lithium-ion-battery
Photo courtesy of Recycling Today photo archive

Volkswagen to lead battery recycling research group

The group will develop processes to reuse battery components in a closed loop.

The HVBatCycle research consortium, led by Volkswagen, has been established with the goal of keeping cathode metals, electrolyte and graphite permanently in a closed material cycle (closed loop). The Volkswagen Group, Taniobis GmbH, J. Schmalz GmbH and Viscom AG are working together with researchers from RWTH Aachen University, TU Braunschweig and the Fraunhofer Institute for surface engineering and thin films (IST) for three years to research and develop the necessary processes. The project is funded by the German Federal Ministry for Economic Affairs and Climate Action.

Michael Kellner, a parliamentary state secretary in Germany, says, “European battery production can only be successful if it focuses on sustainability in as many areas as possible. Sustainable batteries are crucial for an energy and transport transition that is guided by high environmental and social standards.”

Sebastian Wolf, chief operating officer battery cell at Volkswagen AG, says, “The recycling of batteries and production rejects makes a decisive contribution to securing the supply of raw materials for our planned factories. Though the HVBatCycle project, a holistic view of the recycling processes and thereby the implementation of the closed loop of battery materials is being prepared.”

In order to have to use fewer materials from primary sources such as mines or salt flats, Volkswagen says essential raw materials can be recovered not just once, but several times. Battery cells made from recycled material are recycled again, proving that multiple recycling runs have no influence on the material quality. Closing the loop requires complex interdisciplinary processes, the company says. For efficient and ecologically and economically sensible recycling, all processes must be coordinated with requirements.

The consortium project focuses on the mechanical-hydrometallurgical recycling route, which Volkswagen says is characterized by low energy requirements and the possibility of a comparatively simple decentralized distribution of certain recycling processes in Europe. This favors a local circular economy and secures strategically important raw materials, which significantly reduces Europe’s dependence on other regions of the world. The HVBatCycle project aims to identify efficient processes and innovative solutions that ensure the establishment of an end-to-end value chain with high economic efficiency while also maximizing recycling and energy efficiency and minimizing environmental impact.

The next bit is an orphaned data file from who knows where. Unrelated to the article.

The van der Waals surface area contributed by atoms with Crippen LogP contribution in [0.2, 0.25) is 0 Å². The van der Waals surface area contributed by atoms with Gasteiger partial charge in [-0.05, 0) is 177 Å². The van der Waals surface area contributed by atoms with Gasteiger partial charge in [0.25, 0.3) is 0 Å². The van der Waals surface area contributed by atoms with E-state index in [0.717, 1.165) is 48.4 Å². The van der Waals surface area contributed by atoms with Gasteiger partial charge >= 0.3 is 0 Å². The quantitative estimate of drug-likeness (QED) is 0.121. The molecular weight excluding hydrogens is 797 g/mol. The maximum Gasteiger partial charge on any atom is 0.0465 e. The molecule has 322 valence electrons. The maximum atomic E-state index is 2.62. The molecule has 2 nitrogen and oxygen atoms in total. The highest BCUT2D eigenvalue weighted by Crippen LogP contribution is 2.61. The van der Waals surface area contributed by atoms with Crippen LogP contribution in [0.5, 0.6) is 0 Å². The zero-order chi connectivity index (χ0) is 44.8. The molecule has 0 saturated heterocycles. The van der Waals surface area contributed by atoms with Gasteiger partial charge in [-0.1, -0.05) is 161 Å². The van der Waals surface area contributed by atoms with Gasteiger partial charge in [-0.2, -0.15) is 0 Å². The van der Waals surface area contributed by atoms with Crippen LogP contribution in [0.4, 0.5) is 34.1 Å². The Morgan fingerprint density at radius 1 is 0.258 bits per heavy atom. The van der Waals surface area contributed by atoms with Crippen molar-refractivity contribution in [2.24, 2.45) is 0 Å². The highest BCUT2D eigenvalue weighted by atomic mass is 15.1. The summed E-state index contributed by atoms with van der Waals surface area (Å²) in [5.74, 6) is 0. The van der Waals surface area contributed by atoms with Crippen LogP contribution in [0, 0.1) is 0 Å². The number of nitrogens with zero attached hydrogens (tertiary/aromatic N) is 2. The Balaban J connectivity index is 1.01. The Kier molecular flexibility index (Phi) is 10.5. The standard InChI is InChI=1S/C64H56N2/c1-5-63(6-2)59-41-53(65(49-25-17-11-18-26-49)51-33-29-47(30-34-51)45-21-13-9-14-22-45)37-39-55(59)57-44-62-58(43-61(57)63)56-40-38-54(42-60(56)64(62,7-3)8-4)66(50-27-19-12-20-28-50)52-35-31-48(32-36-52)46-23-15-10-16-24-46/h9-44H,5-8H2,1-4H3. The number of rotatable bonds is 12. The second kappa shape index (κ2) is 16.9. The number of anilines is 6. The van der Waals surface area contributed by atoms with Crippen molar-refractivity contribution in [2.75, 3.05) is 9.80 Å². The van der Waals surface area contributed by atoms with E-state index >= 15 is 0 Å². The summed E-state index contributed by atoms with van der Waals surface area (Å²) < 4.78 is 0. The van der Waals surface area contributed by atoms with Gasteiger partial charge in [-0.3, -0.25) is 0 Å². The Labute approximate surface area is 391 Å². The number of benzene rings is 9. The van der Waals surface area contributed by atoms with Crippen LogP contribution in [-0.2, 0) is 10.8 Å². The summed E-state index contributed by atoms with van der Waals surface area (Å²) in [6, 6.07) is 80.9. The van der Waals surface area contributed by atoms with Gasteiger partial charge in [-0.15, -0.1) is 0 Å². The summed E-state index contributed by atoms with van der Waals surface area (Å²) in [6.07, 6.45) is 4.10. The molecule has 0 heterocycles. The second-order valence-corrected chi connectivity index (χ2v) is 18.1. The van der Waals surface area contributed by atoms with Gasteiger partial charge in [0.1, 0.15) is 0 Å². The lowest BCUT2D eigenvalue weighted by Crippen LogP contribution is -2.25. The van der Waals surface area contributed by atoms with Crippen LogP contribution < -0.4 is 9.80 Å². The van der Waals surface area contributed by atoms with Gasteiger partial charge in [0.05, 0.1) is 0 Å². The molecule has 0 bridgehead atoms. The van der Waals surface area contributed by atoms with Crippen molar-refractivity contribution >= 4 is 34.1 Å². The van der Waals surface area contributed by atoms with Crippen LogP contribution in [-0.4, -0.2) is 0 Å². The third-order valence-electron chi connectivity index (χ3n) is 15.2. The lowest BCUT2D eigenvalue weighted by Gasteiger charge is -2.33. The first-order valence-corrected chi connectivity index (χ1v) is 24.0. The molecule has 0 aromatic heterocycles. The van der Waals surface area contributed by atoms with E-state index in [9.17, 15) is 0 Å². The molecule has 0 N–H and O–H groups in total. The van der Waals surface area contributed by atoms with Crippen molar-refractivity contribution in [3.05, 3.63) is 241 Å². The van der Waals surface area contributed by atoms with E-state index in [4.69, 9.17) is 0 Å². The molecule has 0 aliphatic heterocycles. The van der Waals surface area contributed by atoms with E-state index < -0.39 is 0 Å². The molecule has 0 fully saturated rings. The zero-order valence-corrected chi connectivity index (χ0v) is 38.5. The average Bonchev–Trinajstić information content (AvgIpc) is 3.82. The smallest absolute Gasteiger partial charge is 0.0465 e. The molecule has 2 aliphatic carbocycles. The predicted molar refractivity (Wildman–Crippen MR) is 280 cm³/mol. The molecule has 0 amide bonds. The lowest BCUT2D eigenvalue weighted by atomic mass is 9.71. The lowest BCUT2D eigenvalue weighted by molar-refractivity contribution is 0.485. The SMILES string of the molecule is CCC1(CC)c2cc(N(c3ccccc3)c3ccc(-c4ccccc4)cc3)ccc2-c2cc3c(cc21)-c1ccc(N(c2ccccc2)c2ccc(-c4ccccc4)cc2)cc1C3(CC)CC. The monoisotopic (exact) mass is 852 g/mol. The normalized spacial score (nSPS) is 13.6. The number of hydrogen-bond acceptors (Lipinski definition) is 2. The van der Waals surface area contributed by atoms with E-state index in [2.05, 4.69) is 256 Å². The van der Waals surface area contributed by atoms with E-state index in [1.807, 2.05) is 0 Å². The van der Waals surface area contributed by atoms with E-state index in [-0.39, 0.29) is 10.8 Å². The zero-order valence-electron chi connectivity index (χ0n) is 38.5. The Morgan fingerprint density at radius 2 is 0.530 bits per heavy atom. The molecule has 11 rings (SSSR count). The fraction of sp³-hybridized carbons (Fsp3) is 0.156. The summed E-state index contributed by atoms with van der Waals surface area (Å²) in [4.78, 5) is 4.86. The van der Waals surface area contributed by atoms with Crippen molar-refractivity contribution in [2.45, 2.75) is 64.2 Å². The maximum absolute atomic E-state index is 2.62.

Concrete innovative development approaches lie in a demand-oriented discharge and a largely automated dismantling of declining battery systems down to cell or electrode level, the company says. This also includes an almost loss-free separation of an active material and carrier foils as well as the recovery of graphite and highly volatile electrolyte components.

In the hydrometallurgical processing of the “black mass,” which consists of graphite and battery metals, using water and chemical solvents, the focus is on early and selective extraction of the lithium in soluble form as well as leaching, precipitation and refining of contained metals as a mixed hydroxide concentrate, Volkswagen says. In connection with the renewed material synthesis of cathodic active material, the consortium will investigate whether the separation of metal compounds is necessary to produce new, fully high-performance cathode material.

Through research on the processing of the electrolyte and the graphite, the consortium intends to show that important electrolyte components and the graphite can also be efficiently processed and used again in battery-suitable quality in cell production. All process steps are holistically accompanied by an ecological and economic life cycle analysis, according to the company.

In February 2021, Volkswagen opened its first plant for recycling electric car batteries in Salzgitter, Germany, as reported in a previous Recycling Today article. The plant has established the basis for the construction of a battery cell factory set to go into operation in 2025.

According to the Volkswagen website, “The Salzgitter gigafactory will manufacture unified cells for the volume segment of the Volkswagen Group. In the first stage, the factory will produce an annual capacity of 20 gigawatt-hours. It is planned to prospectively double this to a capacity of 40 gigawatt-hours.”

Another previous Recycling Today article covered the announcement of a joint venture between Umicore and Volkswagen to develop precursor and cathode material for electric vehicle battery cell production in Europe.